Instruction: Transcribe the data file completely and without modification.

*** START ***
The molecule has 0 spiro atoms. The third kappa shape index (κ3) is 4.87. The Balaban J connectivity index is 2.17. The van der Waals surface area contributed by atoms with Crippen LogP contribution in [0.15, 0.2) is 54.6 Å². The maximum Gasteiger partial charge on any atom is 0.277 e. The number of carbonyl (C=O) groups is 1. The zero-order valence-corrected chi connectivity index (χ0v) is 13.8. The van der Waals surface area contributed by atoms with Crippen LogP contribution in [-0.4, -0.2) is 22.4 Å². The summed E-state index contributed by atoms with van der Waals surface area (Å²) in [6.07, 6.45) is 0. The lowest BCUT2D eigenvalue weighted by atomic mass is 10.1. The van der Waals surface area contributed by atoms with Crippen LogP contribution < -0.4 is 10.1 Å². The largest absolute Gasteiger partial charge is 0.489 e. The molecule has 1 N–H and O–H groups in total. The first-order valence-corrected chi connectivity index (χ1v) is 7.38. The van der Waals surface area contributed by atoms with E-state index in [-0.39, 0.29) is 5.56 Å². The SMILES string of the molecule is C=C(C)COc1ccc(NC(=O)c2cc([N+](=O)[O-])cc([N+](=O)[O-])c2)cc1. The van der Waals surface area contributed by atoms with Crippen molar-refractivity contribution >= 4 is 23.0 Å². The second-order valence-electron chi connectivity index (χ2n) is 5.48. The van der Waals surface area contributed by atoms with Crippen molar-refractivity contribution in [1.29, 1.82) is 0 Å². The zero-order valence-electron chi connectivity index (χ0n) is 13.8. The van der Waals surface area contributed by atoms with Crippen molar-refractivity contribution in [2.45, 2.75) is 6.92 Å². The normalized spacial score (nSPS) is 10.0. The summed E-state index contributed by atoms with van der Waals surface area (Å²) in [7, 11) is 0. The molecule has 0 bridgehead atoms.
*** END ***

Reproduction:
The molecule has 0 spiro atoms. The third kappa shape index (κ3) is 4.87. The Balaban J connectivity index is 2.17. The van der Waals surface area contributed by atoms with Crippen LogP contribution in [0.15, 0.2) is 54.6 Å². The maximum Gasteiger partial charge on any atom is 0.277 e. The number of carbonyl (C=O) groups is 1. The zero-order valence-corrected chi connectivity index (χ0v) is 13.8. The van der Waals surface area contributed by atoms with Crippen LogP contribution in [-0.4, -0.2) is 22.4 Å². The summed E-state index contributed by atoms with van der Waals surface area (Å²) in [6.07, 6.45) is 0. The lowest BCUT2D eigenvalue weighted by atomic mass is 10.1. The van der Waals surface area contributed by atoms with Crippen LogP contribution < -0.4 is 10.1 Å². The largest absolute Gasteiger partial charge is 0.489 e. The molecule has 1 N–H and O–H groups in total. The first-order valence-corrected chi connectivity index (χ1v) is 7.38. The van der Waals surface area contributed by atoms with E-state index in [-0.39, 0.29) is 5.56 Å². The SMILES string of the molecule is C=C(C)COc1ccc(NC(=O)c2cc([N+](=O)[O-])cc([N+](=O)[O-])c2)cc1. The van der Waals surface area contributed by atoms with Crippen molar-refractivity contribution >= 4 is 23.0 Å². The second-order valence-electron chi connectivity index (χ2n) is 5.48. The van der Waals surface area contributed by atoms with Crippen molar-refractivity contribution in [1.29, 1.82) is 0 Å². The zero-order valence-electron chi connectivity index (χ0n) is 13.8. The van der Waals surface area contributed by atoms with Crippen molar-refractivity contribution in [2.45, 2.75) is 6.92 Å². The normalized spacial score (nSPS) is 10.0. The summed E-state index contributed by atoms with van der Waals surface area (Å²) in [7, 11) is 0. The molecule has 0 bridgehead atoms.